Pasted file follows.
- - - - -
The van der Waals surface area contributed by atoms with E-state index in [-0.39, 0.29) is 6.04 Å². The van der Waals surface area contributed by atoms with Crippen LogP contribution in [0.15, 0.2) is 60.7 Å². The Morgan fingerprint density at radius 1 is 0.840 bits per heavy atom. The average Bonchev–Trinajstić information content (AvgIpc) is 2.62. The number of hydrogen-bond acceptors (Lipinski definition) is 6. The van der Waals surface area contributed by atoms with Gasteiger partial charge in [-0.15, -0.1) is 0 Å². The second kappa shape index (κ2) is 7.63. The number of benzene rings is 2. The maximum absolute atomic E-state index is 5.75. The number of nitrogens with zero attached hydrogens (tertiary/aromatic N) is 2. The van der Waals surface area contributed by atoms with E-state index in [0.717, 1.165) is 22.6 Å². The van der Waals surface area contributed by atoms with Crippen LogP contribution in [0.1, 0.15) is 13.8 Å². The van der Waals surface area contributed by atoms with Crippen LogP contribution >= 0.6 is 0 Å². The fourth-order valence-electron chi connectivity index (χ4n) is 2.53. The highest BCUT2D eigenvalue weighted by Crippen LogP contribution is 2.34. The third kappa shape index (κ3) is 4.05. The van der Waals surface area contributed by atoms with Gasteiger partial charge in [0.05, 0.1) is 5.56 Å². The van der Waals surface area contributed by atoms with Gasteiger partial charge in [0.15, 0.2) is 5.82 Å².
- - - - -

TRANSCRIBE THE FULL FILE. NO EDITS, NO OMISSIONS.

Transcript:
The van der Waals surface area contributed by atoms with E-state index in [-0.39, 0.29) is 6.04 Å². The van der Waals surface area contributed by atoms with Crippen LogP contribution in [0.15, 0.2) is 60.7 Å². The Morgan fingerprint density at radius 1 is 0.840 bits per heavy atom. The average Bonchev–Trinajstić information content (AvgIpc) is 2.62. The number of hydrogen-bond acceptors (Lipinski definition) is 6. The van der Waals surface area contributed by atoms with Gasteiger partial charge in [-0.15, -0.1) is 0 Å². The second kappa shape index (κ2) is 7.63. The number of benzene rings is 2. The maximum absolute atomic E-state index is 5.75. The number of nitrogens with zero attached hydrogens (tertiary/aromatic N) is 2. The van der Waals surface area contributed by atoms with E-state index in [0.717, 1.165) is 22.6 Å². The van der Waals surface area contributed by atoms with Crippen LogP contribution in [0.1, 0.15) is 13.8 Å². The van der Waals surface area contributed by atoms with Crippen LogP contribution >= 0.6 is 0 Å². The fourth-order valence-electron chi connectivity index (χ4n) is 2.53. The highest BCUT2D eigenvalue weighted by Crippen LogP contribution is 2.34. The third kappa shape index (κ3) is 4.05. The van der Waals surface area contributed by atoms with Gasteiger partial charge in [0.05, 0.1) is 5.56 Å². The van der Waals surface area contributed by atoms with Gasteiger partial charge in [0.15, 0.2) is 5.82 Å².